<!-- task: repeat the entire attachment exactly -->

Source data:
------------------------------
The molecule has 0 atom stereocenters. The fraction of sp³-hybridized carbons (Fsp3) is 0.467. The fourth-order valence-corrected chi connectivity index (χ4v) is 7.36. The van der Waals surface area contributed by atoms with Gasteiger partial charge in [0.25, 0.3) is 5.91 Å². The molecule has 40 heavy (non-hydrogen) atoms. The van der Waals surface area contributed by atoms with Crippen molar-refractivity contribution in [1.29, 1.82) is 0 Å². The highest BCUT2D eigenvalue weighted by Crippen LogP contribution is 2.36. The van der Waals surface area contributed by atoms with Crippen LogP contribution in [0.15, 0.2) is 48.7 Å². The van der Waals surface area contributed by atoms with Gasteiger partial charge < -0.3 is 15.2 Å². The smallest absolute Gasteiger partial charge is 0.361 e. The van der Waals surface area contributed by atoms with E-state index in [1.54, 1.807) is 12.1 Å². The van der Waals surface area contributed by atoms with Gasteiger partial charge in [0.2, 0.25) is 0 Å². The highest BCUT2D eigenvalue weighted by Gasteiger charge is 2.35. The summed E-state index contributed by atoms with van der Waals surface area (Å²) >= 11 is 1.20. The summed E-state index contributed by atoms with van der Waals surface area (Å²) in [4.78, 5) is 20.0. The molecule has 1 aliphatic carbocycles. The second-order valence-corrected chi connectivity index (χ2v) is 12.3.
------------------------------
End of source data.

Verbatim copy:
The molecule has 0 atom stereocenters. The fraction of sp³-hybridized carbons (Fsp3) is 0.467. The fourth-order valence-corrected chi connectivity index (χ4v) is 7.36. The van der Waals surface area contributed by atoms with Gasteiger partial charge in [0.25, 0.3) is 5.91 Å². The molecule has 40 heavy (non-hydrogen) atoms. The van der Waals surface area contributed by atoms with Crippen molar-refractivity contribution in [1.29, 1.82) is 0 Å². The highest BCUT2D eigenvalue weighted by Crippen LogP contribution is 2.36. The van der Waals surface area contributed by atoms with Crippen LogP contribution in [0.15, 0.2) is 48.7 Å². The van der Waals surface area contributed by atoms with Gasteiger partial charge < -0.3 is 15.2 Å². The smallest absolute Gasteiger partial charge is 0.361 e. The van der Waals surface area contributed by atoms with E-state index in [1.54, 1.807) is 12.1 Å². The van der Waals surface area contributed by atoms with Gasteiger partial charge in [0.2, 0.25) is 0 Å². The highest BCUT2D eigenvalue weighted by Gasteiger charge is 2.35. The summed E-state index contributed by atoms with van der Waals surface area (Å²) >= 11 is 1.20. The summed E-state index contributed by atoms with van der Waals surface area (Å²) in [4.78, 5) is 20.0. The molecule has 1 aliphatic carbocycles. The second-order valence-corrected chi connectivity index (χ2v) is 12.3.